During the period when negative gearing was abolished, Melbourne, Brisbane and Adelaide were recovering from a period of tight rental vacancies and associated high price increases, while Sydney and Perth were entering a period of tighter vacancies.
Some proponents of negative gearing argue that abolishing it reduces the number of investors willing to invest in rental properties as investment is less attractive. It is argued that this reduces the supply of rental properties, and therefore makes markets in all cities tighter.
This did not occur uniformly from 1985 to 1987, with rental vacancies steady in most cities other than Sydney and Perth, and even increasing in Brisbane.
Bigger factors at play
The 2009 Henry review recommended changing the way investments in rental property are taxed to ensure a “more neutral” treatment of rental property investment.
It said if this was not done gradually, it could lead to the supply of rental property being restricted.
“Phasing in the [reform] over time would allow investors to adjust to the new tax settings and reduce the potential for market disruption. In particular, a smooth transition for highly geared investors in rental properties would limit any short-term disruptions in the supply of rental properties,” it said.
While this lends support to the view that removing negative gearing could result in higher rents, it also indicates a way in which the impact could be moderated.
In any case, the review also said other factors had a bigger bearing.
“While these reforms will address the significant distortions the tax system has on the housing market, a range of non-tax policies have a more significant impact on housing supply and affordability,” it said.
It referred to planning and zoning regulations, approvals processes and the allocation of infrastructure.
What else was affecting rents at the time?
During the mid 1980s, interest rates were high and the stock market was booming.
Mr Keating’s cabinet submission from 1987 said: “High interest rates on financial assets and the prospects of capital gains on the stock market have reduced the relative attractiveness of investment in rental housing.”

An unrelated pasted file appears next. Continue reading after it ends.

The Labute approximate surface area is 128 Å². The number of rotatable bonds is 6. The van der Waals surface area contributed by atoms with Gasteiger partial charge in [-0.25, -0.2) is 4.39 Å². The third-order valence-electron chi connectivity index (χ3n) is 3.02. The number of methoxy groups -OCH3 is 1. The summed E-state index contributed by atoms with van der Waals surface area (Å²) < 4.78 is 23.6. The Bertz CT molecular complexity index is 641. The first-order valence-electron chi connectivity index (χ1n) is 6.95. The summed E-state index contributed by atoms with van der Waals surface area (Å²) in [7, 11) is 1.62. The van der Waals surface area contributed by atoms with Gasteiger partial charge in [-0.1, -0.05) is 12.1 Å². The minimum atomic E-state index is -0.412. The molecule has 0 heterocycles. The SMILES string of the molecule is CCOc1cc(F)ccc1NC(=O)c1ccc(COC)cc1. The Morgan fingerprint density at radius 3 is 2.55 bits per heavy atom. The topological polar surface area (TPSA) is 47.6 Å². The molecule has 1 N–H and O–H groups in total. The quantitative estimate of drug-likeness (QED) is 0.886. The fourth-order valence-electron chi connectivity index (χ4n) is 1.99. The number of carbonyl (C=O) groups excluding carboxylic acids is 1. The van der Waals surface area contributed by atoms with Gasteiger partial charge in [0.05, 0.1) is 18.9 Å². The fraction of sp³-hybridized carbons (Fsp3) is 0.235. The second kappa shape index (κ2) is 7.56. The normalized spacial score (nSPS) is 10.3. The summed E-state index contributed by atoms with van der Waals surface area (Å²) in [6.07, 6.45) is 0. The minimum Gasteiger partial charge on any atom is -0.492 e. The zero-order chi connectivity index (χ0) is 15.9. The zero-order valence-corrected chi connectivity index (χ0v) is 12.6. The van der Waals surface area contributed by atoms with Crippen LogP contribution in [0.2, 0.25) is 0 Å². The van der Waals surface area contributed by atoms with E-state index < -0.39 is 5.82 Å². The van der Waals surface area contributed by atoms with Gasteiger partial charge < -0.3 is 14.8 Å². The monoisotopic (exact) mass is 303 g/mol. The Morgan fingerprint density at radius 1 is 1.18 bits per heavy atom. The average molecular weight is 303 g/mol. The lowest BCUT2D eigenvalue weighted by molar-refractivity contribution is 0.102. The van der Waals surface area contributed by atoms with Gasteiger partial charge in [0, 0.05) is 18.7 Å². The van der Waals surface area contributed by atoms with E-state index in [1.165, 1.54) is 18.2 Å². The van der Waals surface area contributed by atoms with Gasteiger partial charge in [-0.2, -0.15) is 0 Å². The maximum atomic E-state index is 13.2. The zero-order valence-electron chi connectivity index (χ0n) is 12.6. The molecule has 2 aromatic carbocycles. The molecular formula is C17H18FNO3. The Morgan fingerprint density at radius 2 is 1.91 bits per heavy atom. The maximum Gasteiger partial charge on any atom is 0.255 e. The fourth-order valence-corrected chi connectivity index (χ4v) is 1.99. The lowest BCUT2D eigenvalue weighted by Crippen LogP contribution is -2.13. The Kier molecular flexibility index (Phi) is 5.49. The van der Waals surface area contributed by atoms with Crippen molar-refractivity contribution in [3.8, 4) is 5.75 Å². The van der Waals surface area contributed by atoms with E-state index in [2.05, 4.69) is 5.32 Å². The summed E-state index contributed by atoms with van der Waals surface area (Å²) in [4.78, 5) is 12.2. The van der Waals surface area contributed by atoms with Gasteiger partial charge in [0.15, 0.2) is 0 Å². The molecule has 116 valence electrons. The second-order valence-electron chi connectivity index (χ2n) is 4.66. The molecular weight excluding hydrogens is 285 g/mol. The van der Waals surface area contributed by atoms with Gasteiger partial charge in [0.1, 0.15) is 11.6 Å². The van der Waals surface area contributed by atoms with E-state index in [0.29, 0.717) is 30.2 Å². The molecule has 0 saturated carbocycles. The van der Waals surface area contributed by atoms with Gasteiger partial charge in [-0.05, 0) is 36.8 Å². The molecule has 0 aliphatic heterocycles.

In a 2013 report, the Housing Industry Association notes that in 1986 and 1987, mortgage interest rates were over 15 per cent, and says “there is a very strong linkage between interest rates and rental price inflation, with the two variables generally moving in tandem”.
It says higher interest rates increase mortgage servicing costs, which makes renting more attractive than buying a home. Therefore consumer demand for rental properties increases, which pushes up rents.
At the same time, higher interest rates increase the cost to investors of holding rental properties. This encourages investors to increase rents to pass on their higher costs.
Between August 1984 and September 1987, the All Ordinaries index rose by 223 per cent. The ACOSS report says this “diverted investment from housing”.
Lower investment in rental properties limits growth in the supply of rental properties in Australian cities. This can cause rapidly increasing rental prices.
The ACOSS report said the Sydney and Perth property markets were already “overheated” when negative gearing was removed and apart from the effects of the normal property cycle on these markets, the “main causes” of a slump in property investment were higher interest rates and the stock market boom.
“After the share market crash of 1987, and the easing of interest rates in its wake, housing investment boomed,” it said.
During the period that negative gearing was abolished real rents notably increased only in Sydney and Perth – where rental vacancies were at extremely low levels.
This is inconsistent with arguments that negative gearing was a significant factor, with negative gearing likely to have a uniform impact on rents in all capital cities.
At the same time, high interest rates and the share market boom of the mid 1980s increased consumer demand for rental properties, encouraged existing investors to pass on high mortgage costs to renting consumers, and discouraged additional investors from investing in the rental property market.
While the rent increases in two cities did coincide with the temporary removal of negative gearing tax deductions, it is unlikely that change had a substantial impact on rents in any major capital city in Australia.
Mr Hockey’s claim doesn’t stack up.